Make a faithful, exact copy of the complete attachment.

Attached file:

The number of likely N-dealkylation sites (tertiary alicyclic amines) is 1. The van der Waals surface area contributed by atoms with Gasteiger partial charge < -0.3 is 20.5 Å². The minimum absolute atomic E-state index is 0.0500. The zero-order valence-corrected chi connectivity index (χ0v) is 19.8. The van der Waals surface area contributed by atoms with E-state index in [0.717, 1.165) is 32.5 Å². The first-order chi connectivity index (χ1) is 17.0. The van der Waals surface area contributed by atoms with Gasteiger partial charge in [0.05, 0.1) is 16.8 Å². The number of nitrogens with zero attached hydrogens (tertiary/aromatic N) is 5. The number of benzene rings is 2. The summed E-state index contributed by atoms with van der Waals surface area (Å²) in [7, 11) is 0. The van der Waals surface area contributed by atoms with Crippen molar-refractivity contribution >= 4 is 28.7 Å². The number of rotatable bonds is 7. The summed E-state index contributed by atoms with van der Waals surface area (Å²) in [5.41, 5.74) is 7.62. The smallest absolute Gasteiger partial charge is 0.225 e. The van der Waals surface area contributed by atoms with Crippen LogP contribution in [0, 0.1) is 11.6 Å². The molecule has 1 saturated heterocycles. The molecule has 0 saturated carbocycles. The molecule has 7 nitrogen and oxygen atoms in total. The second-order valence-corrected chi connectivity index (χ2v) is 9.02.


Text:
The number of likely N-dealkylation sites (tertiary alicyclic amines) is 1. The van der Waals surface area contributed by atoms with Gasteiger partial charge < -0.3 is 20.5 Å². The minimum absolute atomic E-state index is 0.0500. The zero-order valence-corrected chi connectivity index (χ0v) is 19.8. The van der Waals surface area contributed by atoms with E-state index in [0.717, 1.165) is 32.5 Å². The first-order chi connectivity index (χ1) is 17.0. The van der Waals surface area contributed by atoms with Gasteiger partial charge in [0.05, 0.1) is 16.8 Å². The number of nitrogens with zero attached hydrogens (tertiary/aromatic N) is 5. The number of benzene rings is 2. The summed E-state index contributed by atoms with van der Waals surface area (Å²) in [7, 11) is 0. The van der Waals surface area contributed by atoms with Crippen molar-refractivity contribution >= 4 is 28.7 Å². The number of rotatable bonds is 7. The summed E-state index contributed by atoms with van der Waals surface area (Å²) in [5.41, 5.74) is 7.62. The smallest absolute Gasteiger partial charge is 0.225 e. The van der Waals surface area contributed by atoms with Crippen LogP contribution in [0, 0.1) is 11.6 Å². The molecule has 1 saturated heterocycles. The molecule has 0 saturated carbocycles. The molecule has 7 nitrogen and oxygen atoms in total. The second-order valence-corrected chi connectivity index (χ2v) is 9.02.